Republican Congressman McClintock chastizes radio host Ed Schultz
By Martin Hill
February 7, 2010

U.S. Congressman Tom McClintock, who was the only Republican to run against Arnold Schwarzenegger in the 2003 California governors recall, has called out left-wing radio host Ed Schultz.

Schultz was condemned by McClintock last month for his on-air remarks regarding the Massachusettes Senate race. On January 15th, Shultz said  "if I lived in Massachusetts I’d try to vote ten times. I don’t know if they’d let me or not, but I’d try to". When called on his remarks, an unapologetic Schultz said “I misspoke on Friday. I’m sorry. I’m sorry. I meant to say, if I could vote 20 times that’s what I’d do....Let me be very clear – I’m not advocating voter fraud, I’m just telling you what I would do..."

In direct response to Schultz remarks, McClintock gave a speech in Congress entitled 'The Legitimacy of our Government Depends on the Legitimacy of the Vote'. The freshman Congressman said, in part,
"This can only be interpreted as incitement to commit voter fraud in a pivotal election in the course of our nation. As such, it strikes at the very foundation of our democratic traditions and our constitutional institutions."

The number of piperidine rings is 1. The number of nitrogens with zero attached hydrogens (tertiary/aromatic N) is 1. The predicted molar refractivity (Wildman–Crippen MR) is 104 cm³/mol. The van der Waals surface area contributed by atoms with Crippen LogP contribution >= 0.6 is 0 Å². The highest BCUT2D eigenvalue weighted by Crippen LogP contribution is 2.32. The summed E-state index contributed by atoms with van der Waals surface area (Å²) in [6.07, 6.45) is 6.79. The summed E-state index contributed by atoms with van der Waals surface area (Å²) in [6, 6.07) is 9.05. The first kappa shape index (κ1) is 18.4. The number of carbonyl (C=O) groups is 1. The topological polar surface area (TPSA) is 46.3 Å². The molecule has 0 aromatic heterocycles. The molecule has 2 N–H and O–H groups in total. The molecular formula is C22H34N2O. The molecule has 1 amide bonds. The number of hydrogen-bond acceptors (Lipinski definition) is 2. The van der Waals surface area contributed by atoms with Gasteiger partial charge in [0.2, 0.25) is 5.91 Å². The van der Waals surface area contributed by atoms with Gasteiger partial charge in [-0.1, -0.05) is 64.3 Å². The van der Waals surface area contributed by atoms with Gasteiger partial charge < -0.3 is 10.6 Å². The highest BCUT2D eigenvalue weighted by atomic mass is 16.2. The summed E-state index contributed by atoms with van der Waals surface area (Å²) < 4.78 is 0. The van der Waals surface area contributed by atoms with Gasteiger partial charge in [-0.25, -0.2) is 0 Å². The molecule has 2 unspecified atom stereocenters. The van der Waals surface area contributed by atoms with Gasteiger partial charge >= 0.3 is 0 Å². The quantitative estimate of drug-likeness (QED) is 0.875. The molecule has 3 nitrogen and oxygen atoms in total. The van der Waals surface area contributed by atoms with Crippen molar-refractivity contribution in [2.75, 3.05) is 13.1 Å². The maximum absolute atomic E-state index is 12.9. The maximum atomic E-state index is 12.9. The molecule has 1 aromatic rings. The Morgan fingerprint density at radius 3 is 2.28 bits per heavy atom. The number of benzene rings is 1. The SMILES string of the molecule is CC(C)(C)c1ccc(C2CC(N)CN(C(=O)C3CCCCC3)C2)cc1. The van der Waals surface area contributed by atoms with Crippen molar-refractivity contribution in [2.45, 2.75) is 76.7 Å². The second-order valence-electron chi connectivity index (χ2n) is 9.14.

He went on to say "His statements excusing voter fraud weaken the single most important mechanism of our democracy and undermine our form of government".

McClintock then implied that action should be taken against Schultz for his comments. "His words deserve – indeed, they demand – the contempt and condemnation of every American. And they deserve immediate action by those who have accorded him his broadcast platforms and whose silence and inaction thus far can only be described as a disgrace."

McClintock didn't seem to be advocating criminal charges against Schultz, but he was suggesting some sort of action by Shultzs' employer. Is this stepping out of bounds for a purported 'limited government' advocate?

When reading about the "legitimacy of the vote", it seems one might think of, not a radio personality, but vote fraud, such as covered by the Black Box Voting website.  It's so simple that a monkey is supposedly capable of hacking a diebold machine, and there's all sorts of other monkey business such as the candidates themselves being tied to the voting machines used in their own elections. [See 'Senator Hagel Admits Owning Voting Machine Company'].

Furthermore, McClintock should realize that we are not a 'Democracy', which the founders described as the worst form of government and two wolves and a sheep deciding what's for dinner. Some dismiss this point of 'democracy vs. republic' as minor, but a supposdly libertarian minded statesman such as McClintock shold realize that 'words matter'. covers this issue in cogent detail.

In 2008, seven days before the presidential primary, McClintock refused to endorse Ron Paul and told this writer on radio that "I'm not sure if Ron Paul is presidential Timber" .